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Editorial: Locked up / It's too late to reverse course on SCI Pittsburgh

Tuesday, June 04, 2002

State senators are lining up to save the State Correctional Institution Pittsburgh. Republicans Jane Orie and Tim Murphy, along with Democrats Jack Wagner and Jay Costa, told a Senate hearing Wednesday that the Woods Run prison should stay open.

But it's too little too late.

Local jobs, of course, are at stake. If that were not enough of a spur, there is the added expense that Allegheny and nearby counties will face in transporting prisoners between courts and the replacement prison in Fayette County, about 60 miles away. The overriding issue, though, must be how best to run a secured, $58 million institution.

The 120-year-old local facility, the oldest in the Pennsylvania system, is outdated, outmoded and outstripping the cost of most state prisons. Built to house 1,528 inmates, it holds 1,740 today. The Department of Corrections figures it costs state taxpayers $33,277 per inmate to run the prison, compared with the systemwide average of $27,625 and the $20,000 average at the state's new prisons.

Defenders of SCI Pittsburgh say some of the higher cost is due to its 24-bed mental health unit, 64-bed special-needs unit and long-term segregation unit -- sections set aside for troubled or troublesome inmates. While that may be true, there is no denying the inefficiency of a building opened during the administration of Chester Arthur.

If the prison were to stay open another five or 10 years, it would need at least $20 million in repairs. The kitchen and dining area need to be replaced, the power plant needs new boilers, the support buildings need new roofs and a 20-foot section of the exterior stone wall is shifting and could collapse.

It's no surprise that the prison has been recommended for closing by successive independent committees since 1944. And those recommendations become more insistent after every flooding, riot or escape.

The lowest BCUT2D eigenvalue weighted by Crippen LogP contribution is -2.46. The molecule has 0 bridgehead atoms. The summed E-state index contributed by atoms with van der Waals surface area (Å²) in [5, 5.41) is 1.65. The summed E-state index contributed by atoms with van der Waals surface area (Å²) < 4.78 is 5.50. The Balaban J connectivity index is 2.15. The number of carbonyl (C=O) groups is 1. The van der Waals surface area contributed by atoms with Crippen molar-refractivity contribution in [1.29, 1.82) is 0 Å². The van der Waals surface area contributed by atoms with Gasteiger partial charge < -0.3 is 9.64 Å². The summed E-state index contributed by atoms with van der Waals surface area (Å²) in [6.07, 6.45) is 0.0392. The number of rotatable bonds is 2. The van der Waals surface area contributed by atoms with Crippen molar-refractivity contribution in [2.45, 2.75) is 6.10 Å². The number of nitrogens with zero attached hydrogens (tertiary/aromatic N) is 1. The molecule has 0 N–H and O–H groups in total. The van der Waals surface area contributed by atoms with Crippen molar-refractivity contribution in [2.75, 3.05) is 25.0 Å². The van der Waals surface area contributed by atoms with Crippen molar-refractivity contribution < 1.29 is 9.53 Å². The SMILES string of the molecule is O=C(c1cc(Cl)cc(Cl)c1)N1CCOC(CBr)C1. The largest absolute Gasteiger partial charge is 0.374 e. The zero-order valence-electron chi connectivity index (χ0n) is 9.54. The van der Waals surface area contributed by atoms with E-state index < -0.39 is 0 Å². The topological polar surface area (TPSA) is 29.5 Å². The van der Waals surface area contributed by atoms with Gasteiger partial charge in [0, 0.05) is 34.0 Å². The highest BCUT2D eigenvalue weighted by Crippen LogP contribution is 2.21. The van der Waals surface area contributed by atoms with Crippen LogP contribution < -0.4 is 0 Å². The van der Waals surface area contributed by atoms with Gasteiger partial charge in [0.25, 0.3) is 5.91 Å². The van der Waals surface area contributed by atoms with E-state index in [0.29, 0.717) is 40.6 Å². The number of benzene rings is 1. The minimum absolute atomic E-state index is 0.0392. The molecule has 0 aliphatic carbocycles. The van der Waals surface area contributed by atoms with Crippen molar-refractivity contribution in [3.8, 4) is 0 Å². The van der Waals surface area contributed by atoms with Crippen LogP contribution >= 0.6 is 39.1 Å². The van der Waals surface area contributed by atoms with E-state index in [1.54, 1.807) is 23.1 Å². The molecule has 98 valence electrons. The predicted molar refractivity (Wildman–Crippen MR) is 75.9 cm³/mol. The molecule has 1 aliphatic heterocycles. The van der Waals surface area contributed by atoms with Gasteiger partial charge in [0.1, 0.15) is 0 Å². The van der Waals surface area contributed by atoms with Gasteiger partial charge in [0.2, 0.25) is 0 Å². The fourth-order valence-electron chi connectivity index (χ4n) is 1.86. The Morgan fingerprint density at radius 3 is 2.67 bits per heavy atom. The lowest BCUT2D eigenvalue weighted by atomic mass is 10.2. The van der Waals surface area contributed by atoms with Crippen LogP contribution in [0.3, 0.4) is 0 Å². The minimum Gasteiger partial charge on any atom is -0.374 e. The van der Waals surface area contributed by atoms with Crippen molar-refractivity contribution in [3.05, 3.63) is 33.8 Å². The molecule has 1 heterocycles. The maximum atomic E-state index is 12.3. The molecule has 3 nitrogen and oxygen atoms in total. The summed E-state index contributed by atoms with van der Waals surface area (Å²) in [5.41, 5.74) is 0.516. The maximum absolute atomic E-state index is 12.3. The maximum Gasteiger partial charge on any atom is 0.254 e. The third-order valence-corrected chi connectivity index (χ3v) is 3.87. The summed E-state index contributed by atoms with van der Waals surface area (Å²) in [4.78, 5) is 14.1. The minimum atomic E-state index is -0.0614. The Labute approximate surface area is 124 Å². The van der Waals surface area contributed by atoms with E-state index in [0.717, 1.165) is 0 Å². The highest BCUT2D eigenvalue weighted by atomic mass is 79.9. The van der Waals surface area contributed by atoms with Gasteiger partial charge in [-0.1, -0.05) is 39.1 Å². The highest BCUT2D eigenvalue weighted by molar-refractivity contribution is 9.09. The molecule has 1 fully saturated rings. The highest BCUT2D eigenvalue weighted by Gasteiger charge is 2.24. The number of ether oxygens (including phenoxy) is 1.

There is no doubt that having a state prison within city limits improves its access to medical, psychiatric, vocational and other support services. Such a location puts more volunteers at its disposal and makes it easier for families and friends to visit.

But it's important to note that Pennsylvania inmates are not assigned to a specific prison by geography, but according to the level of security and type of rehabilitative services needed. In general, the state also tries to house inmates closer to home than in the past. So long as the Corrections Department can provide the necessary security and services throughout its network, it hardly matters where a prison is located. While we're sympathetic to families that have difficulty visiting an inmate who is many miles away, the state and the Pennsylvania Prison Society continue to help them overcome visitation obstacles.

The good news about SCI Pittsburgh is that the Corrections Department, because of the state's rising (unfortunately) prison population, would now like to keep at least the more modern sections of the facility open through 2004. SCI Fayette will open early next year, followed by SCI Forest in Forest County in early 2004.

By then the state will have a firmer grip on its needs for prison cells and what sort of role a downsized Western Pen might play. Regardless of SCI Pittsburgh's ultimate fate, it's a decision that must be driven by what's best for the inmates and what's most efficient for the state -- not whether Allegheny County-based employees and service providers can stand a longer commute.

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